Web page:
Generally, a genetic counseling session will last about an hour and
should be covered by health insurance in the US, while in the UK and
Canada the national health services provide counseling. Genetic counseling
provides clients with specific information, as well as helping clients
to understand and process their emotions. The benefits for clients include
gaining a thorough understanding of the causes of schizophrenia, personalized
recurrence risks, correction of misconceptions and the opportunity to
explore resulting emotions.
Specific genes have not been shown to directly cause schizophrenia, however, numerous studies have shown a variety of chromosomes to be involved in the inheritance of schizophrenia, and a number of these studies have been confirmed by independent research groups. These chromosomes are thought to contain certain genes, which increase the chance of an individual developing schizophrenia. The chromosomes thought to contain these genes include (20): chromosomes 22, 1, 18, 15, 14, 13, 12, 11, 10, 8, 6, 5, 3.
While the specific chromosomal regions are (20):
22q12.3, 22q11.2, 22q11-q13, 1q42.1, 18p, 15q15, 14q32.3, 13q34, 13q32, 12q24, 11q14-q21, 1q21-q22, 10q22.3, 8p21, 6q13-q26, 6p22.3, 6p23, 5q11.2-q13.3, 3p25.With this many chromosomes involved, the inheritance of schizophrenia is complex. There is not just one gene that causes schizophrenia. Instead, inheriting several genes causes an individual to have a higher chance of developing this condition. Genes which are thought to increase the chance of an individual developing schizophrenia include(2): the regulator of protein signaling 4 (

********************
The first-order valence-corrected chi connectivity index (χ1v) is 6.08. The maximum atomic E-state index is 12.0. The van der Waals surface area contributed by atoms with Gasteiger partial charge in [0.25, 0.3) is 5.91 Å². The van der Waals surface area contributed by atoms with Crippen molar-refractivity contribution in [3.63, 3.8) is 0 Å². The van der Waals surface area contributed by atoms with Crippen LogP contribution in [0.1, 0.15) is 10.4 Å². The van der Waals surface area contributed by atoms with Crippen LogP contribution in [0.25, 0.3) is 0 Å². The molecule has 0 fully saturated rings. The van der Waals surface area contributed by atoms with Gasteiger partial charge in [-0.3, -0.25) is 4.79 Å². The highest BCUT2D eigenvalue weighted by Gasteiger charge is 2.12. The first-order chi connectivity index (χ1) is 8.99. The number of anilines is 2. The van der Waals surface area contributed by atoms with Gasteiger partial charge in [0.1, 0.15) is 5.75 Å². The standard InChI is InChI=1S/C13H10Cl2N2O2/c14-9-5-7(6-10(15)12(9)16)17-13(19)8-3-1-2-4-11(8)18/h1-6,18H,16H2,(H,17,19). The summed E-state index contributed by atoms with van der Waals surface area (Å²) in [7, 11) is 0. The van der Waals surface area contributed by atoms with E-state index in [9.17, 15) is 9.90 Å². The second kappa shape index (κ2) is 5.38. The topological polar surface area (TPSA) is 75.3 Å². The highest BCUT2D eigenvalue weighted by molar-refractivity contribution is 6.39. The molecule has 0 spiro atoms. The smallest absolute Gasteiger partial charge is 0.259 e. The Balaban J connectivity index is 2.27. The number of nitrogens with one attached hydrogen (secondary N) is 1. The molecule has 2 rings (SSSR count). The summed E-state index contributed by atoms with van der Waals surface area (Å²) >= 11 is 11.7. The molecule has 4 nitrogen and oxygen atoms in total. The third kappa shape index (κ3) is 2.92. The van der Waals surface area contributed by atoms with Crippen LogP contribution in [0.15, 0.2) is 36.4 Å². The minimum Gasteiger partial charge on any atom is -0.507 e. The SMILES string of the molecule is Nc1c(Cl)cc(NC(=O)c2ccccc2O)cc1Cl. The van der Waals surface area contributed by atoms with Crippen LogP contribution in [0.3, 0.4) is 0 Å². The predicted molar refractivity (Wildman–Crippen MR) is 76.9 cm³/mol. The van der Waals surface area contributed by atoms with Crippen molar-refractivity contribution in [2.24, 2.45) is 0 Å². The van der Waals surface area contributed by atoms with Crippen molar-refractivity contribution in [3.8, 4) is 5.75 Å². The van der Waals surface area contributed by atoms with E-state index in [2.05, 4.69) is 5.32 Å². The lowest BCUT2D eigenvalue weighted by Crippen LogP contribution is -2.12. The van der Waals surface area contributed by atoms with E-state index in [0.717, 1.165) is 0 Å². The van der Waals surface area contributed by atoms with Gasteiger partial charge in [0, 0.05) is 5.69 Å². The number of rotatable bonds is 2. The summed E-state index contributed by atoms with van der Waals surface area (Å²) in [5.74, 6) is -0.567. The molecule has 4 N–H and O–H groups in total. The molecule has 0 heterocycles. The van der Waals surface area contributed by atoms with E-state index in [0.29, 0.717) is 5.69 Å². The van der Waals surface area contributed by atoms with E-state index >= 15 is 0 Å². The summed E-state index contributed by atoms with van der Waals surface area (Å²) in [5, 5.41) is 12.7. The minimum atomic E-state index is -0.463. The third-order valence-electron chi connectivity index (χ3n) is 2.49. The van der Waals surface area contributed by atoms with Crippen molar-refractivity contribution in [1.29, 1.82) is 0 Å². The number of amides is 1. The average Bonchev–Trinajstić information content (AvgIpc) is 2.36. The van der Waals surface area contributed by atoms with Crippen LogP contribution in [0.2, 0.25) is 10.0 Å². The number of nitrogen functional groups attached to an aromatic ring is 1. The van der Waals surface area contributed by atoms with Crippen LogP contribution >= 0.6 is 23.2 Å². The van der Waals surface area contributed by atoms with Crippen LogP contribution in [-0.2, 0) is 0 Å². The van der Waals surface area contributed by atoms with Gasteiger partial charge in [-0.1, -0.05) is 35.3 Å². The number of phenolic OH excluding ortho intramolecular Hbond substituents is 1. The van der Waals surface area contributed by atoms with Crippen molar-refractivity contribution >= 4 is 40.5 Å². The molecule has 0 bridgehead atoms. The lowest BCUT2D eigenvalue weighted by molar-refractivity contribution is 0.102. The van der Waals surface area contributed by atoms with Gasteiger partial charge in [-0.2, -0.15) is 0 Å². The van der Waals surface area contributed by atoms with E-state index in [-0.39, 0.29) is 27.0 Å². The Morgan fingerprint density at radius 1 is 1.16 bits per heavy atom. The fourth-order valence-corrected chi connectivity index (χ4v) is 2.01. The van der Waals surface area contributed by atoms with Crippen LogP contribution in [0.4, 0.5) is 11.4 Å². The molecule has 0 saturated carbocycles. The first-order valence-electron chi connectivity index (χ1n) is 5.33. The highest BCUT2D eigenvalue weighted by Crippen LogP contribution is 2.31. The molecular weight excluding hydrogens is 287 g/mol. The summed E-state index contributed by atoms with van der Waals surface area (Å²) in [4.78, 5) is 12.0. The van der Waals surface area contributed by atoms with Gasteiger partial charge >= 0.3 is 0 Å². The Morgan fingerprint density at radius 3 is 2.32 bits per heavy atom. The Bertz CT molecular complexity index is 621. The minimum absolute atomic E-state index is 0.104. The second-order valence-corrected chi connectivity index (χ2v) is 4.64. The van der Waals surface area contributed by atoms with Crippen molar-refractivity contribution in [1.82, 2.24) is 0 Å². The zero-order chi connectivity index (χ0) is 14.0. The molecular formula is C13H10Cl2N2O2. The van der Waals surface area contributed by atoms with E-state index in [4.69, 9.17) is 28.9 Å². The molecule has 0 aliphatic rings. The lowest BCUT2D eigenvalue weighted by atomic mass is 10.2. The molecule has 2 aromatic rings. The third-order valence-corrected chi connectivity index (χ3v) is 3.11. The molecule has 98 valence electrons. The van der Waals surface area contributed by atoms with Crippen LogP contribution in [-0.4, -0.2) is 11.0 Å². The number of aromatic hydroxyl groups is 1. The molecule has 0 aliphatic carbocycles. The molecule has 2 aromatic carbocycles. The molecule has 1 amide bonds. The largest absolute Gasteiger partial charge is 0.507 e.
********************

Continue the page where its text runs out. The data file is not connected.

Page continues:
It is also believed that there may be biological subsets of schizophrenia, which means that different genes may cause people to have specific symptoms. One distinct subgroup of schizophrenia is known to be associated with a gene in the chromosome region 22q11.2(8). The deletion of this gene causes a syndrome known as DiGeorge, and 25% of the people with this syndrome are known to develop schizophrenia. It is thought that as the genetics of schizophrenia become better understood, other biological subgroups will be identified.